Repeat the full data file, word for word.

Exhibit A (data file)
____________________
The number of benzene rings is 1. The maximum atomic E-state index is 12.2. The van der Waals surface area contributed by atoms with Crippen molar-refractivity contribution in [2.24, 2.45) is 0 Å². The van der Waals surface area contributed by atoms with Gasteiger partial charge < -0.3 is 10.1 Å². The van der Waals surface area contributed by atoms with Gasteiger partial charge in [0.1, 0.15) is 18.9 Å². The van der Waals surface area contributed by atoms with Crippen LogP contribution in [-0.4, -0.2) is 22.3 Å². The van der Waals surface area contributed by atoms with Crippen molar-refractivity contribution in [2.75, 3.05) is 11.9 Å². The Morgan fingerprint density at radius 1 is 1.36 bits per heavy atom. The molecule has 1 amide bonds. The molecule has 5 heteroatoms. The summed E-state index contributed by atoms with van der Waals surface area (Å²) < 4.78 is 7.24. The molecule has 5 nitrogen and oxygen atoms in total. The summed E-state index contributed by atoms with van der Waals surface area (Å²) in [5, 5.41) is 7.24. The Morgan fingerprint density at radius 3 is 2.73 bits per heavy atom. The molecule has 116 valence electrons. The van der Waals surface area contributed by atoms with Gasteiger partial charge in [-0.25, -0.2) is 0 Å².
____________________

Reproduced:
The number of benzene rings is 1. The maximum atomic E-state index is 12.2. The van der Waals surface area contributed by atoms with Crippen molar-refractivity contribution in [2.24, 2.45) is 0 Å². The van der Waals surface area contributed by atoms with Gasteiger partial charge < -0.3 is 10.1 Å². The van der Waals surface area contributed by atoms with Gasteiger partial charge in [0.1, 0.15) is 18.9 Å². The van der Waals surface area contributed by atoms with Crippen LogP contribution in [-0.4, -0.2) is 22.3 Å². The van der Waals surface area contributed by atoms with Crippen molar-refractivity contribution in [2.75, 3.05) is 11.9 Å². The Morgan fingerprint density at radius 1 is 1.36 bits per heavy atom. The molecule has 1 amide bonds. The molecule has 5 heteroatoms. The summed E-state index contributed by atoms with van der Waals surface area (Å²) < 4.78 is 7.24. The molecule has 5 nitrogen and oxygen atoms in total. The summed E-state index contributed by atoms with van der Waals surface area (Å²) in [5, 5.41) is 7.24. The Morgan fingerprint density at radius 3 is 2.73 bits per heavy atom. The molecule has 116 valence electrons. The van der Waals surface area contributed by atoms with Gasteiger partial charge in [-0.25, -0.2) is 0 Å².